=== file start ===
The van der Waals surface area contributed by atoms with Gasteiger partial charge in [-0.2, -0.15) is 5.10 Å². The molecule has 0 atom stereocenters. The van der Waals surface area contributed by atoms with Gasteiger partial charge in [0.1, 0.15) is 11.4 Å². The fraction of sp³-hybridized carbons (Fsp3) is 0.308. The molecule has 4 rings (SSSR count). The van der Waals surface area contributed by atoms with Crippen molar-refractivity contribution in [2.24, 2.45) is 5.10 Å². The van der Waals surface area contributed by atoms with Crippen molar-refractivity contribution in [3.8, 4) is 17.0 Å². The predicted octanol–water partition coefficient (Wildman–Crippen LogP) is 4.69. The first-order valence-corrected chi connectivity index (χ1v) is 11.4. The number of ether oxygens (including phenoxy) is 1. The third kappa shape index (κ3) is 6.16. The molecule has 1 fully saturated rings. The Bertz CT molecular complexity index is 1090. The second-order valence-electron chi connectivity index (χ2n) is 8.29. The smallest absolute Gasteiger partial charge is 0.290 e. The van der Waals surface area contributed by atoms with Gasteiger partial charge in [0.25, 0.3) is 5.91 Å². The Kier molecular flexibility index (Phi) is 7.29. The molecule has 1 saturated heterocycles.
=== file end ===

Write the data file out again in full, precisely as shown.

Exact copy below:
The van der Waals surface area contributed by atoms with Gasteiger partial charge in [-0.2, -0.15) is 5.10 Å². The molecule has 0 atom stereocenters. The van der Waals surface area contributed by atoms with Gasteiger partial charge in [0.1, 0.15) is 11.4 Å². The fraction of sp³-hybridized carbons (Fsp3) is 0.308. The molecule has 4 rings (SSSR count). The van der Waals surface area contributed by atoms with Crippen molar-refractivity contribution in [2.24, 2.45) is 5.10 Å². The van der Waals surface area contributed by atoms with Crippen molar-refractivity contribution in [3.8, 4) is 17.0 Å². The predicted octanol–water partition coefficient (Wildman–Crippen LogP) is 4.69. The first-order valence-corrected chi connectivity index (χ1v) is 11.4. The number of ether oxygens (including phenoxy) is 1. The third kappa shape index (κ3) is 6.16. The molecule has 1 fully saturated rings. The Bertz CT molecular complexity index is 1090. The second-order valence-electron chi connectivity index (χ2n) is 8.29. The smallest absolute Gasteiger partial charge is 0.290 e. The van der Waals surface area contributed by atoms with Gasteiger partial charge in [0.25, 0.3) is 5.91 Å². The Kier molecular flexibility index (Phi) is 7.29. The molecule has 1 saturated heterocycles.